Dave Weinberg, Adobe Solutions Consultant, says that newspaper and magazine apps for tablets offer a bridge between the print world and the digital world.
“It’s a crazy time in the publishing world. People are wondering how they can build a bridge to the future when they still have to meet daily deadlines,” Weinberg told the audience at his INK+BEYOND presentation ‘Adobe and You: Changing the World through Digital Experiences.’ “We’re making the tools available for bridge-building.”
Before Wired magazine released the first magazine edition made for tablet in 2003, publishers were taking the print edition and “just throwing it online,” said Weinberg. With the interactive possibilities tablets offer, Weinberg explained that print organizations are now “re-envisioning the space between print and web.”
“We’re entering a new golden age of content development,” he said. “This is where the next wave is coming from.”
Weinberg noted that the main challenges publishers face are reaching customers and managing costs while ad revenues are shrinking. Tablet editions of print works solve these problems by opening up new possibilities for selling content and ads.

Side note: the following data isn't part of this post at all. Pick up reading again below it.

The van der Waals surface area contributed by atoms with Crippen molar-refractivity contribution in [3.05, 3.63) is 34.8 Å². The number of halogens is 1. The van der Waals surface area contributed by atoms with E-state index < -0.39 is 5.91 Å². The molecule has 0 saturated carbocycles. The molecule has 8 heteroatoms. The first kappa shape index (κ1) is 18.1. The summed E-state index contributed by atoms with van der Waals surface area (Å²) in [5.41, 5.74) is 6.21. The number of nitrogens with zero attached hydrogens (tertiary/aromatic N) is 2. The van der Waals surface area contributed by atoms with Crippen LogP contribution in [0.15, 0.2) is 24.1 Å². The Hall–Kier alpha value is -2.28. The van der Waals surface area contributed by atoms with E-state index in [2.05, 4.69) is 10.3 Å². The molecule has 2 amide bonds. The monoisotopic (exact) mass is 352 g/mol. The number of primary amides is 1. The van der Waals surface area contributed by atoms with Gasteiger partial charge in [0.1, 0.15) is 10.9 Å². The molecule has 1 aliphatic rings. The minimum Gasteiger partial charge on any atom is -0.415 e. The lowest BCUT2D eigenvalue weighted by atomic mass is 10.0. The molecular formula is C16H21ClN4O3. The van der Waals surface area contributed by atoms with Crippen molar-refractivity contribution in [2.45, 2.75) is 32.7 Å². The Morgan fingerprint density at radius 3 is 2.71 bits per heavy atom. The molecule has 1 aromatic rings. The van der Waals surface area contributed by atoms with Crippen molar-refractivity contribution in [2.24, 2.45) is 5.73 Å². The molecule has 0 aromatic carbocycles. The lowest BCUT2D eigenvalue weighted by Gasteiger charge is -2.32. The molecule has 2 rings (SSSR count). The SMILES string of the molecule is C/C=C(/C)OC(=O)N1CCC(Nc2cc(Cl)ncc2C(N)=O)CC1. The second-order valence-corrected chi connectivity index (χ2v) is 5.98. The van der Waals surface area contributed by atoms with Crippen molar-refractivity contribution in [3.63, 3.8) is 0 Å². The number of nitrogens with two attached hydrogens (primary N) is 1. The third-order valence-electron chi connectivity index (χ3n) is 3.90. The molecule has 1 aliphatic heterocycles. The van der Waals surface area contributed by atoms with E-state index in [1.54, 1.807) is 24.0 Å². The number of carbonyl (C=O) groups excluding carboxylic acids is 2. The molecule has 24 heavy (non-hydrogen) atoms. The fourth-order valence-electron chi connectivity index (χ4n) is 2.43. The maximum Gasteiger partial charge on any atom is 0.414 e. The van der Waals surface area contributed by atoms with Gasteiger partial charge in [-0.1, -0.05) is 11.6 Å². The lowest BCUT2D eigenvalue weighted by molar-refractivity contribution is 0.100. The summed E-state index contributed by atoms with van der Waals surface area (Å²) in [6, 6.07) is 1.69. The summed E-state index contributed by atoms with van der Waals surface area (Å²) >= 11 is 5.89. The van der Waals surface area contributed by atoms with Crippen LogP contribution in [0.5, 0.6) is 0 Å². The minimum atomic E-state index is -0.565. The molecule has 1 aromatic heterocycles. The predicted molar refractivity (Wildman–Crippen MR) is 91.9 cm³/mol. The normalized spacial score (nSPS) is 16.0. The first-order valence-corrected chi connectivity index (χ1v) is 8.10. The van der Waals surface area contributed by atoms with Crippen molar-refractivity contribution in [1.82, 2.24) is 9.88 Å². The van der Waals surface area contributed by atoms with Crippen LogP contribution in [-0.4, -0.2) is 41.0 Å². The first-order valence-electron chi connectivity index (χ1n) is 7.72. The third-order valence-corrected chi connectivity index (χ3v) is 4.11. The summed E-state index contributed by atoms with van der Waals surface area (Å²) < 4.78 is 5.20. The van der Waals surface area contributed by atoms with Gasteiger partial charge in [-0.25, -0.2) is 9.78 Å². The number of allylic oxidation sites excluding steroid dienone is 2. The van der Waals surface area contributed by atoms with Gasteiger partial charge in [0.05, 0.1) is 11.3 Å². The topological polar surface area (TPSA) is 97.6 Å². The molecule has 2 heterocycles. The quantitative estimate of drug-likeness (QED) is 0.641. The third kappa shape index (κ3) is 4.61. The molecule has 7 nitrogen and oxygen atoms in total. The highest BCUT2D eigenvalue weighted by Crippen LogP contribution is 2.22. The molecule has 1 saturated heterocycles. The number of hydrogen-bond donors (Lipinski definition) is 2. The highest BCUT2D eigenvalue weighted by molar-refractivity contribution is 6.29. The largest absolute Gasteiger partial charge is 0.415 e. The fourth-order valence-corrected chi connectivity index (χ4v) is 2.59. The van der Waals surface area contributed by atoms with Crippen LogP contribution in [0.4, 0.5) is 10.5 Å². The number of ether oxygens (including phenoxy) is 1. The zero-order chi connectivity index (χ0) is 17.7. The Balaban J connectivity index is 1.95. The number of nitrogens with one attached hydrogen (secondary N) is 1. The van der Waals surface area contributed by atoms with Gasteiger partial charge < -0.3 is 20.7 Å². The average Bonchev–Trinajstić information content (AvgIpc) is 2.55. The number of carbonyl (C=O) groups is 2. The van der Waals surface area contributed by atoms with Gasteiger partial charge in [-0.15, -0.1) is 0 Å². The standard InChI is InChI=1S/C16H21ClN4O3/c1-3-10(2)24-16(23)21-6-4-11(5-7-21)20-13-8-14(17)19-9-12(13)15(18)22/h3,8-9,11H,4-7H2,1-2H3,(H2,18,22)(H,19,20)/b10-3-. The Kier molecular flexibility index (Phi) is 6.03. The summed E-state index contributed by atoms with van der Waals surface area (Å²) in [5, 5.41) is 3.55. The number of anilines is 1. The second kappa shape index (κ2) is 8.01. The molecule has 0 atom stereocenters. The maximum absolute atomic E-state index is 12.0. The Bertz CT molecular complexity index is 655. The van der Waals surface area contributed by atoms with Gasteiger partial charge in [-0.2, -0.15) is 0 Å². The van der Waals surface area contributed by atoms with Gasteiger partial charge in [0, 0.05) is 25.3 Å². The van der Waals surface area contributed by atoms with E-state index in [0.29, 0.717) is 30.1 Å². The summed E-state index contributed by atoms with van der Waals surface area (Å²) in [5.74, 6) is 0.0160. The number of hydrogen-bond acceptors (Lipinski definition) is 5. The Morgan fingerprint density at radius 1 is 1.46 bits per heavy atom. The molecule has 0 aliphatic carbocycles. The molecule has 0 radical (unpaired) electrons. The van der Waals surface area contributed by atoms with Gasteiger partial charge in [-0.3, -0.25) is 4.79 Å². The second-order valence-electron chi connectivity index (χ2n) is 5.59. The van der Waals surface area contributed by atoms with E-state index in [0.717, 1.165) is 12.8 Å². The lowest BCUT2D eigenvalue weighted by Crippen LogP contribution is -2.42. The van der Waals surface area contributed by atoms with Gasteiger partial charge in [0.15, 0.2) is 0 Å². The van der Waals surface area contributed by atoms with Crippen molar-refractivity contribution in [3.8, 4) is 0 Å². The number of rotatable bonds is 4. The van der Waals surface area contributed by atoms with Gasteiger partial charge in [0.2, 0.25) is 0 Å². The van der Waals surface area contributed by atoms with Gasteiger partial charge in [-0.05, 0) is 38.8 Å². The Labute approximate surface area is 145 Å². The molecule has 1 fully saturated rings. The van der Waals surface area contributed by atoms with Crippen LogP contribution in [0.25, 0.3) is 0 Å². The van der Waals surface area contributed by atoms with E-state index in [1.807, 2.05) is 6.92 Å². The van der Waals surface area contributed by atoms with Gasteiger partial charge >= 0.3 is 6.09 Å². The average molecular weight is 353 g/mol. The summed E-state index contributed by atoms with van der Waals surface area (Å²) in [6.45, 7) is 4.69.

According to Weinberg’s statistics, tablet users are spending 21 percent more per purchase than any other online consumers.
“Consumers are soaking it up and running with it,” Weinberg said.
Weinberg showcased Adobe’s new products which allow publishers to incorporate unique, interesting content into their tablet editions. The new ‘.folio’ files can include video, slideshows, audio, pan and zoom, and image sequences. “This is a broad new palette for the digital experience,” he said.
Another interesting feature of ‘.folio’ files is their ability to integrate live feeds, so that breaking news can appear alongside longer articles in publications.
Weinberg says that tablet apps encourage advertisers because, unlike websites, they allow ads to take up full pages in digital publications. Additionally, hyperlinks on ads can send readers directly to online shopping, and built-in web analytic tools that provide feedback on how users engage with the content.
This type of technology helps publishers “find their way back from feeling disenfranchised by the web.”